Most of my canoeing is now done in Quetico and Wabakimi PP, but I have done a number of trips in the BWCAW in the past. In the 1970’s I used the Gunflint Trail to access the BWCAW. I used Clearwater Outfitters located on Clearwater Lake for most of those trips. The outfitter is located at the western end of Clearwater and readily accessable from the Gunflint Trail. Clearwater is aptly named and is probably the clearest lake I have been on anywhere in Canoe Country. You can see down at least 30 feet in that lake. There is a large rock bluff on the southern shore that dominates that part of the lake. You can run a real nice loop route by canoeing east on Clearwater to the end of the lake (about 7 miles) and then portaging into West Pike Lake. We always did a lay-over on west Pike due to the excellent fishing for smallmouth bass. At the eastern end of West Pike you can either continue east by portaging into East Pike and then circle around and head back west via Pine Lake or you can take a 1-mile portage south from West Pike directly into Pine Lake. From the western end of Pine Lake you can take a moderate hike to view a very pretty waterfall. Also from the western end of Pine, you can take a short portage into Little Caribou Lake. This is a small lake with only one campsite, but it is a very nice campsite and would offer the solitude of being the only group on the lake. If that site is already taken, you would have to continue west by portaging into Caribou Lake, but take the site on Little Caribou if it is available. The fishing was always very good there. From Caribou Lake you make one portage and you are back in Clearwater not far from the outfitters.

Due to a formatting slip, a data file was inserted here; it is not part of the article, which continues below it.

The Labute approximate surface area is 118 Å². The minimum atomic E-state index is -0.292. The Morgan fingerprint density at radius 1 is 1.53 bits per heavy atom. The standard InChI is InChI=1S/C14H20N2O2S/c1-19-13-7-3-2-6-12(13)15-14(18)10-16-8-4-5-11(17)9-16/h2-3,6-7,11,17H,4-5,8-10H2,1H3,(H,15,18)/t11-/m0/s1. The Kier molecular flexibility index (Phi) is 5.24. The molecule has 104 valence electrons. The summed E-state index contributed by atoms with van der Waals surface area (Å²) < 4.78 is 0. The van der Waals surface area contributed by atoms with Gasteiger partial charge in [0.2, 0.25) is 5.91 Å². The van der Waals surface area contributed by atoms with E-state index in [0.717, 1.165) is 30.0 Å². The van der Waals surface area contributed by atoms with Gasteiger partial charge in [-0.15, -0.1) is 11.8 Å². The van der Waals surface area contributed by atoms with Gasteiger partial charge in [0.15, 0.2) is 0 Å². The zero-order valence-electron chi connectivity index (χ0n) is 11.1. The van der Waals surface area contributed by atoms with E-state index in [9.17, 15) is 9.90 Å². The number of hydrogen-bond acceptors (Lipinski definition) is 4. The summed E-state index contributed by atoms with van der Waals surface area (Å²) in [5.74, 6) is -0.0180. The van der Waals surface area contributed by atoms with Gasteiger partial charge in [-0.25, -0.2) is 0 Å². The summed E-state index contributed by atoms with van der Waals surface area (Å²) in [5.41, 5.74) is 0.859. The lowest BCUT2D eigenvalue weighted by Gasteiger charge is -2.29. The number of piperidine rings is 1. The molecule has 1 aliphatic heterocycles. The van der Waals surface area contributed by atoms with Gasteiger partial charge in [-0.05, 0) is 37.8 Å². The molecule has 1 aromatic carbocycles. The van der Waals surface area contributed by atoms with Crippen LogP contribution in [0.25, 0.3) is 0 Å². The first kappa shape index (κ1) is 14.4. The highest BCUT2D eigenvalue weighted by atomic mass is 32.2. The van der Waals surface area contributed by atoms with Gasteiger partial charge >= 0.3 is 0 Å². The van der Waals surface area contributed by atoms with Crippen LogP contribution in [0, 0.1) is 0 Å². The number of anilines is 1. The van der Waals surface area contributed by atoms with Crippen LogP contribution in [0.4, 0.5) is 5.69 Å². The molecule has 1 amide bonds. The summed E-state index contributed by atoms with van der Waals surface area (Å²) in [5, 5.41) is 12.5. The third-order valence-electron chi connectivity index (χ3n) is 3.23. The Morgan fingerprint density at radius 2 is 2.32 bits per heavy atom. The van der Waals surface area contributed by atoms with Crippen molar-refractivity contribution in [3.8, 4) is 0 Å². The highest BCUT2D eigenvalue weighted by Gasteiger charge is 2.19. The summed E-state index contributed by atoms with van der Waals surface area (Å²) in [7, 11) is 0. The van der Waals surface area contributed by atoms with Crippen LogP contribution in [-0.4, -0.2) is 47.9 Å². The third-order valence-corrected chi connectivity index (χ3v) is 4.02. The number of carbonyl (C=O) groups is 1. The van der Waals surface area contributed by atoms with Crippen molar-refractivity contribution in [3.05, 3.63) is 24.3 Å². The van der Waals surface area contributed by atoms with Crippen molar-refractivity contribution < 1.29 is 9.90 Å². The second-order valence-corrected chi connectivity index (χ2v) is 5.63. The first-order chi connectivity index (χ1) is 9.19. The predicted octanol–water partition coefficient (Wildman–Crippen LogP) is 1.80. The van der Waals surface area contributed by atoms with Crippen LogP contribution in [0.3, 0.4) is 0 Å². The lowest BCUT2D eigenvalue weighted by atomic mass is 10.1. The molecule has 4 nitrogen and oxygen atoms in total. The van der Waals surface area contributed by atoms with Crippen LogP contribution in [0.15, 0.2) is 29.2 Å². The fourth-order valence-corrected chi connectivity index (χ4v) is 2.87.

I have heard that this area sees a lot more people than it did back in the 70’s, but by going in September, you should limit the number of other groups that you would run into.